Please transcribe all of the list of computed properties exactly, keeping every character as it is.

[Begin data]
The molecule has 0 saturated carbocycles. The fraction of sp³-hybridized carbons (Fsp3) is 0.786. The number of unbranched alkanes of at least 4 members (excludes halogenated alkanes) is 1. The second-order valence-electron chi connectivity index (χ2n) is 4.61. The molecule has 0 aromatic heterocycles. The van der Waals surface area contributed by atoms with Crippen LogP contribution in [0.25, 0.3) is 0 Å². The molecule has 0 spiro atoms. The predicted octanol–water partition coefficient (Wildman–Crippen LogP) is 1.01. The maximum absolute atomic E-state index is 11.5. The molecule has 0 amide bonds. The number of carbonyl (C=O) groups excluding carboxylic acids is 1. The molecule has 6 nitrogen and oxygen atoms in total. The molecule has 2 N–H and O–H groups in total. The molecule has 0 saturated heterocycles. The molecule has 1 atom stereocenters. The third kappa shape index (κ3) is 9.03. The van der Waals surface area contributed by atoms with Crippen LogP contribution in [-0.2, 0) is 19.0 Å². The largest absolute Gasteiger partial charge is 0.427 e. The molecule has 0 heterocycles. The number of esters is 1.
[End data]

The molecule has 0 saturated carbocycles. The fraction of sp³-hybridized carbons (Fsp3) is 0.786. The number of unbranched alkanes of at least 4 members (excludes halogenated alkanes) is 1. The second-order valence-electron chi connectivity index (χ2n) is 4.61. The molecule has 0 aromatic heterocycles. The van der Waals surface area contributed by atoms with Crippen LogP contribution in [0.25, 0.3) is 0 Å². The molecule has 0 spiro atoms. The predicted octanol–water partition coefficient (Wildman–Crippen LogP) is 1.01. The maximum absolute atomic E-state index is 11.5. The molecule has 0 amide bonds. The number of carbonyl (C=O) groups excluding carboxylic acids is 1. The molecule has 6 nitrogen and oxygen atoms in total. The molecule has 2 N–H and O–H groups in total. The molecule has 0 saturated heterocycles. The molecule has 1 atom stereocenters. The third kappa shape index (κ3) is 9.03. The van der Waals surface area contributed by atoms with Crippen LogP contribution in [-0.2, 0) is 19.0 Å². The largest absolute Gasteiger partial charge is 0.427 e. The molecule has 0 heterocycles. The number of esters is 1.